Houthi drones target Shaybah oil field

Limited damage, no disruption of oil production or exports, asserts Saudi minister Al-Falih

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This file photo shows Shaybah, the base for Saudi Aramco's Natural Gas Liquids plant and oil production in the surrounding Shaybah field in Saudi Arabia's remote Empty Quarter desert close to the United Arab Emirates. A Yemeni rebel attack sparked a fire in the Saudi gas plant on Saturday but caused no casualties or disruption to production, state-owned energy company Saudi Aramco said. — AFP

DHAHRAN — Yemen's Houthi militia on Saturday launched a terror attack on the Shaybah oil field in eastern Saudi Arabia causing a "limited" fire at a gas plant. The attack had no impact on oil production or exports, Khalid Bin Abdulaziz Al-Falih, minister of energy, industry and mineral resources said in a statement.

Al-Falih further said that at 6.20 a.m. Saturday, one of the units of Shaybah NGL facility was subject to an explosive-carrying drone attack, resulting in a limited fire that was controlled. There were no casualties.

A statement by Saudi Aramco on its website said, “Saudi Aramco’s response team controlled a limited fire this morning at the Shaybah NGL facility. There were no injuries and no interruptions to Saudi Aramco’s oil operations.”

Meanwhile, Al-Falih stressed in his statement that oil production and exports have not been affected by the terrorist attack.

He asserted the Kingdom’s strong condemnation of the cowardly attack, stressing that this act of sabotage and terror is nothing but an extension of the acts that recently targeted the international oil supply chains, including the oil pipelines in the Kingdom, oil tankers in the Arabian Gulf and others.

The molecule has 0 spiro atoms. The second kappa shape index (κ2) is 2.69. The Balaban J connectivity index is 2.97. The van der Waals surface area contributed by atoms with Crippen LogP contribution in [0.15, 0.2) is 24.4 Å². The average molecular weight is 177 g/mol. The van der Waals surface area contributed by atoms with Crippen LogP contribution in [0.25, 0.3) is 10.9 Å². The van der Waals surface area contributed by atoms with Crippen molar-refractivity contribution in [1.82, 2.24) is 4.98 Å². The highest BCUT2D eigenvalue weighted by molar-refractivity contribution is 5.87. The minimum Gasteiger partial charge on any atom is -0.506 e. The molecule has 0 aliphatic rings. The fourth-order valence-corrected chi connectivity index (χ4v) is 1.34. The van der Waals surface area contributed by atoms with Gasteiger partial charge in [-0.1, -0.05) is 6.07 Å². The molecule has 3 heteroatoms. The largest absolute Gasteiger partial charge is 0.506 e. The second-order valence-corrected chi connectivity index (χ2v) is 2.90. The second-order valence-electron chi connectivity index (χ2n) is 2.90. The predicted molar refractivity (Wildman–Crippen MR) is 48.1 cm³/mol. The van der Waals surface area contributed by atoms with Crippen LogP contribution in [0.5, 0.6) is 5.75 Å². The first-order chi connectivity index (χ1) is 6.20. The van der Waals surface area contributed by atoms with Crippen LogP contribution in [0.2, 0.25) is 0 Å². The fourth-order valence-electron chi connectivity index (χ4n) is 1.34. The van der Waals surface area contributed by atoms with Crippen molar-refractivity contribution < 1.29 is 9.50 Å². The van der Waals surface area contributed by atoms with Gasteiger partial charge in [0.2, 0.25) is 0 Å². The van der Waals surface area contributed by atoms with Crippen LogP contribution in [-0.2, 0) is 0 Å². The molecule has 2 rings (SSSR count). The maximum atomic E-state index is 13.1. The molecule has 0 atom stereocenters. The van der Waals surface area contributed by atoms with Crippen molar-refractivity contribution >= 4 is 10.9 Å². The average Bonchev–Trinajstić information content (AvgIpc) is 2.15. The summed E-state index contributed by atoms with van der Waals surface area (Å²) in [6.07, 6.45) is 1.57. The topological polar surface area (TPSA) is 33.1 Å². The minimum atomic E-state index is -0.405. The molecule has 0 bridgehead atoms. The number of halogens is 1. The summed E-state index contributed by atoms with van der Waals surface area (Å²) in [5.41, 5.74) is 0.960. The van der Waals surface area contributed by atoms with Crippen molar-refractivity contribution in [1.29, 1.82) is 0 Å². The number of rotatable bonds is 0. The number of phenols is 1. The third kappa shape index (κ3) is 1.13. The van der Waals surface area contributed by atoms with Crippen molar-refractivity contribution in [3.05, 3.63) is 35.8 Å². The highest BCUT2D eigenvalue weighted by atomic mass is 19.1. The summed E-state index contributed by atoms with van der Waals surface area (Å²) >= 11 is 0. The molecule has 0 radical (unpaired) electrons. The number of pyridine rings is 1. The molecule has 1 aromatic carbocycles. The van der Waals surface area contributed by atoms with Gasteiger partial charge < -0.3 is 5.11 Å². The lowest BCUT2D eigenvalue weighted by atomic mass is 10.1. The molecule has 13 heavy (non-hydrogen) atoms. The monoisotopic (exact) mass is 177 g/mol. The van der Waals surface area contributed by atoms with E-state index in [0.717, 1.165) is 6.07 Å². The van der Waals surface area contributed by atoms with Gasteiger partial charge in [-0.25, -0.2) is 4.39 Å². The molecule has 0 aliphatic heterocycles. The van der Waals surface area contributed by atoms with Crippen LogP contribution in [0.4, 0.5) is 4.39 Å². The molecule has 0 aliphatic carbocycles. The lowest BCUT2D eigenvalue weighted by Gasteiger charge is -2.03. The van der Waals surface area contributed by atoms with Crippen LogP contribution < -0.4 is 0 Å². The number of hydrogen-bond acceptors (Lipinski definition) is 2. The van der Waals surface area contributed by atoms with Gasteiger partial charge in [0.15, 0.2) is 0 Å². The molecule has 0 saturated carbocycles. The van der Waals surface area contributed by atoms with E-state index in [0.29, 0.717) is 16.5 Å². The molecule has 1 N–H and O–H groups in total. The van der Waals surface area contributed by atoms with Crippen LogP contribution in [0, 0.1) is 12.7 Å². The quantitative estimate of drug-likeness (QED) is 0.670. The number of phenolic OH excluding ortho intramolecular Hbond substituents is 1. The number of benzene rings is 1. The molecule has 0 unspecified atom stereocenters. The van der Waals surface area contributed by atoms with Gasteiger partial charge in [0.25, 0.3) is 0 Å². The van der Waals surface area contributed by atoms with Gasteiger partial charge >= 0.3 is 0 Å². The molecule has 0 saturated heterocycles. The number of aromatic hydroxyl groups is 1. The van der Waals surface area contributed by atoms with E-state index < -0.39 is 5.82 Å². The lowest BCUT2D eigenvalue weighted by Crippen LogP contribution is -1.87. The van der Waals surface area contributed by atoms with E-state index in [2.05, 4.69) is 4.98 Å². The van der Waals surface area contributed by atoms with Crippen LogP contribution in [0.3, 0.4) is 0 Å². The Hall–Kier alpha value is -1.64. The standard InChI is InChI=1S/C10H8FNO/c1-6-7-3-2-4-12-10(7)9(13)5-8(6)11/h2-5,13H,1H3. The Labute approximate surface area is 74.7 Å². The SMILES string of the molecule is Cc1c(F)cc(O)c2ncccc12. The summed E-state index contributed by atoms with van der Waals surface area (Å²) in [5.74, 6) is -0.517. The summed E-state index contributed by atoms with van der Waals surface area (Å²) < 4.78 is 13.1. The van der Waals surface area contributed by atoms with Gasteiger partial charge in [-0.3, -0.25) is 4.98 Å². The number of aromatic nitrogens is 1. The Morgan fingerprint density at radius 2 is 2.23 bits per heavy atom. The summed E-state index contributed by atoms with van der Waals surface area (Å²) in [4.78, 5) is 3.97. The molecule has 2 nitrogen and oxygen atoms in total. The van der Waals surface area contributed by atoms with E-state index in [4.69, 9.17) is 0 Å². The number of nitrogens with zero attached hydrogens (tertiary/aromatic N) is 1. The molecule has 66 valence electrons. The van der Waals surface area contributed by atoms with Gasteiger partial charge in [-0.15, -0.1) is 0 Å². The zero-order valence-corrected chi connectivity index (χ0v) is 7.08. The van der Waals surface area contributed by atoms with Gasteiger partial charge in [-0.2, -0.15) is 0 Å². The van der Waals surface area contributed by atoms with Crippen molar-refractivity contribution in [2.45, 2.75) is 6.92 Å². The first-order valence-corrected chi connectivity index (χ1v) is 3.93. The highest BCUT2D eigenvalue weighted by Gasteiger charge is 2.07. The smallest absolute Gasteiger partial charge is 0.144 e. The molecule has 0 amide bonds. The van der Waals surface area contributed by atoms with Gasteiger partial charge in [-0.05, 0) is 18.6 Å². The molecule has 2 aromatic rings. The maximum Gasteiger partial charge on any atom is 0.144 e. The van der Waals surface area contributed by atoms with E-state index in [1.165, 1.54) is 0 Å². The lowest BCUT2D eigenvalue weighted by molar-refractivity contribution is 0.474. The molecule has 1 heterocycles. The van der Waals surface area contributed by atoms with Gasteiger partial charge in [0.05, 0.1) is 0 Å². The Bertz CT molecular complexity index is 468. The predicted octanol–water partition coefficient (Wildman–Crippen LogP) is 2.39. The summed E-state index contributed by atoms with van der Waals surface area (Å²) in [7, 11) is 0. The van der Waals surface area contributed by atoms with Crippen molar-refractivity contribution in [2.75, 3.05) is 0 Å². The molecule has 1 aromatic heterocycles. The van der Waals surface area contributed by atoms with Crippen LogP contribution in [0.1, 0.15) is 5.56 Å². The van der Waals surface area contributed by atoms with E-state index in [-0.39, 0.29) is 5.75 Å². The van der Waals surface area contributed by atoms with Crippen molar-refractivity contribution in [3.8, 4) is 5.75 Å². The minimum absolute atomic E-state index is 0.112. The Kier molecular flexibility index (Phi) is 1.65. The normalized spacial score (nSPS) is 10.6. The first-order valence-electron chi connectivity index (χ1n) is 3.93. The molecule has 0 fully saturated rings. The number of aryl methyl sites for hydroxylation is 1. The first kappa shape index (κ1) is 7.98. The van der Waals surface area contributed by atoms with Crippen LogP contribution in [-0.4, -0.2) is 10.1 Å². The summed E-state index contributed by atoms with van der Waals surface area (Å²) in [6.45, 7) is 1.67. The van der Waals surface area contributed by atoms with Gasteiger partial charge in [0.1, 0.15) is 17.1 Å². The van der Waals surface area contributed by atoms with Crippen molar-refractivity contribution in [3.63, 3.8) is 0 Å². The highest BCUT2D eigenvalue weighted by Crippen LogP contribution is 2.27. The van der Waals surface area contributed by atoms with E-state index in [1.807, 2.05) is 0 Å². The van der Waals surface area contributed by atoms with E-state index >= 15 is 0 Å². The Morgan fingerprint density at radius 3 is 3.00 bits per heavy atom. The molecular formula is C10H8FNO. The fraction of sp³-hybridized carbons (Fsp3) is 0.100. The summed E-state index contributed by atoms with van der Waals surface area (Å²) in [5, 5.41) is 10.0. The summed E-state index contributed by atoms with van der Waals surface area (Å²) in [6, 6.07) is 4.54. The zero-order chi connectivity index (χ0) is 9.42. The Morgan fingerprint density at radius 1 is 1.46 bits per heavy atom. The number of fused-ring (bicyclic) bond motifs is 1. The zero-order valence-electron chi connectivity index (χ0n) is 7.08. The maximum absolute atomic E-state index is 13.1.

This targeting of vital installations, is not targeting the Kingdom alone but the security of global energy supplies as well. Therefore, it is a threat to the global economy. This cowardly attack highlights once again the importance of the international community to repulse all terrorist quarters that carry out such acts of sabotage, including the Iran-backed Houthi militias in Yemen.

Saudi Aramco’s response team controlled a limited fire this morning at the Shaybah NGL facility. "There were no injuries and no interruptions to Saudi Aramco’s oil operations", the company said.

Shaybah is more than 1,000 km (620 miles) away from Houthi-controlled territory in northwestern Yemen.

The field is located near the border with the United Arab Emirates, Saudi Arabia's main partner in the Sunni Arab coalition which has been battling the Houthis since 2015 in order to restore Yemen's ousted pro-Saudi government.

That government was driven from the capital Sanaa by the Houthis in late 2014. The war has been in military stalemate for years.

The Houthis have stepped up cross-border missile and drone attacks on Saudi Arabia in recent months.

In May, the Houthis claimed responsibility for a drone attack on two oil pumping stations in Saudi Arabia that caused a small fire, but did not disrupt oil output or exports of crude and petroleum products.

Falih called the attack a "terror and sabotage act" in line with previous targeting of Saudi pipelines and tankers in the Gulf.

The Saudi minister was referring to attacks in May and June on oil tankers — blamed by Washington on Tehran, which denied responsibility.

The coalition has responded to the Houthi drone attacks with airstrikes on Houthi targets in Sanaa and other areas held by the group, which controls mostly large urban centers in Yemen.


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